A new Quinnipiac poll finds President Trump’s approval rate plunged from 44% last month to 33% today.
The poll also finds that 74% of voters say democracy in the United States is under threat, while just 21% of voters say that democracy in the United States is alive and well.
Said pollster Tim Malloy: “When it comes to whether American democracy is under threat, both Republicans and Democrats see a raging five-alarm fire, but clearly disagree on who started it.”
A majority of voters, 56%, say they hold President Trump responsible for the storming of the U.S. Capitol, while 42% say they do not hold him responsible. A slight majority, 52% to 45%, say President Trump should be removed from office.
Washington Post: “The central question now hovering over America’s political landscape is whether one of its two major parties will allow itself to function as an extension of QAnon and other online conspiracy movements that have taken hold with a vocal segment of the GOP, or if it can emerge from the Trump era as a potential governing coalition built around ideas and some shared agreement on facts.”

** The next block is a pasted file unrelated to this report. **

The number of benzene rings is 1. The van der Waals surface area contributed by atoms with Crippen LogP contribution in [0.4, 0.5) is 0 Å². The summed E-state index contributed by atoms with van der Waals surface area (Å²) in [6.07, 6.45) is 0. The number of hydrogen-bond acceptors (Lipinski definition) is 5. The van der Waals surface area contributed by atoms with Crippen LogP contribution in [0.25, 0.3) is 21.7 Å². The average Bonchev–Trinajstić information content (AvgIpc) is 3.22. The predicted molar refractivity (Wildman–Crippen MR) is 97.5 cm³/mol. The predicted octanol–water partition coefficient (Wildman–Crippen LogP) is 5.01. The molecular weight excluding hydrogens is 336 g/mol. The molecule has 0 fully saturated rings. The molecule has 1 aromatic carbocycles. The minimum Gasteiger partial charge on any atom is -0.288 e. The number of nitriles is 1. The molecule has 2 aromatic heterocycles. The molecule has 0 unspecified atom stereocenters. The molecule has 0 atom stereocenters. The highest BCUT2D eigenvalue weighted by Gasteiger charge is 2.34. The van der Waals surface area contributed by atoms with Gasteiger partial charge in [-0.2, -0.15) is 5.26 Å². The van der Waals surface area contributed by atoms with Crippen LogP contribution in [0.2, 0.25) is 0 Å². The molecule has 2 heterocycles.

“The tensions carry echoes of the tea party uprising that powered the Republican takeover of Congress a decade ago when grass roots activists clashed with establishment leadership and pushed the party to the right.”
“But the movement exposed by the Capitol riot and its aftermath has taken a far darker and anti-democratic turn.”
Orange County Register: “Voter registration data in Orange County, the one Southern California county that tracks registration numbers daily, shows the Republican party lost eight times more voters than it gained after the violence in D.C., with 600 GOP voters lost from Wednesday to Friday. That followed a month in which the party had been gaining ground among O.C. voters.”
PENNSYLVANIA SENATOR / GOVERNOR–Democratic Lt. Gov. John Fetterman reiterated Friday that he was taking “a serious look” at running for the Senate and had also ruled out a bid for governor.
In response to Fetterman’s new comments, former Republican Rep. Ryan Costello engaged in some Twitter trash-talk, declaring, “If I ran I would smoke Fetterman in the suburbs.” Not likely, since Costello was last seen in 2018, when he huffily abandoned his bid for re-election after the Pennsylvania Supreme Court undid the GOP’s gerrymander and made his 6th Congressional District bluer.